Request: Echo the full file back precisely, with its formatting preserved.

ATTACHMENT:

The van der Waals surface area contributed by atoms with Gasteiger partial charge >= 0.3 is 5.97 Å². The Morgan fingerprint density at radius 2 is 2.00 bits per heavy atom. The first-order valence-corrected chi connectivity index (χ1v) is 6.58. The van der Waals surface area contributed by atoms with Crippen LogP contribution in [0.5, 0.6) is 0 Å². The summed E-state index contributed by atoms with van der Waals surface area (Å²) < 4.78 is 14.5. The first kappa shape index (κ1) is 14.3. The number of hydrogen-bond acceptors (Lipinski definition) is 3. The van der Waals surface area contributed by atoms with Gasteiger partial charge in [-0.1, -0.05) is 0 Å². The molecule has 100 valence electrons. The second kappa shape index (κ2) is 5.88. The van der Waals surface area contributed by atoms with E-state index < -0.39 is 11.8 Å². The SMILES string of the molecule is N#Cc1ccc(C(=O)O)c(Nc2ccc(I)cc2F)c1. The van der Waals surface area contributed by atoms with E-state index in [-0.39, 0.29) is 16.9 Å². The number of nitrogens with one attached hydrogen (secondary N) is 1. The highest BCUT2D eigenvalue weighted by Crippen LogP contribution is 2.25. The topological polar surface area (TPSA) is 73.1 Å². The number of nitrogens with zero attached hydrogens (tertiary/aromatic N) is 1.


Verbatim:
The van der Waals surface area contributed by atoms with Gasteiger partial charge >= 0.3 is 5.97 Å². The Morgan fingerprint density at radius 2 is 2.00 bits per heavy atom. The first-order valence-corrected chi connectivity index (χ1v) is 6.58. The van der Waals surface area contributed by atoms with Crippen LogP contribution in [0.5, 0.6) is 0 Å². The summed E-state index contributed by atoms with van der Waals surface area (Å²) < 4.78 is 14.5. The first kappa shape index (κ1) is 14.3. The number of hydrogen-bond acceptors (Lipinski definition) is 3. The van der Waals surface area contributed by atoms with Gasteiger partial charge in [-0.1, -0.05) is 0 Å². The molecule has 100 valence electrons. The second kappa shape index (κ2) is 5.88. The van der Waals surface area contributed by atoms with E-state index < -0.39 is 11.8 Å². The SMILES string of the molecule is N#Cc1ccc(C(=O)O)c(Nc2ccc(I)cc2F)c1. The van der Waals surface area contributed by atoms with E-state index in [-0.39, 0.29) is 16.9 Å². The number of nitrogens with one attached hydrogen (secondary N) is 1. The highest BCUT2D eigenvalue weighted by Crippen LogP contribution is 2.25. The topological polar surface area (TPSA) is 73.1 Å². The number of nitrogens with zero attached hydrogens (tertiary/aromatic N) is 1.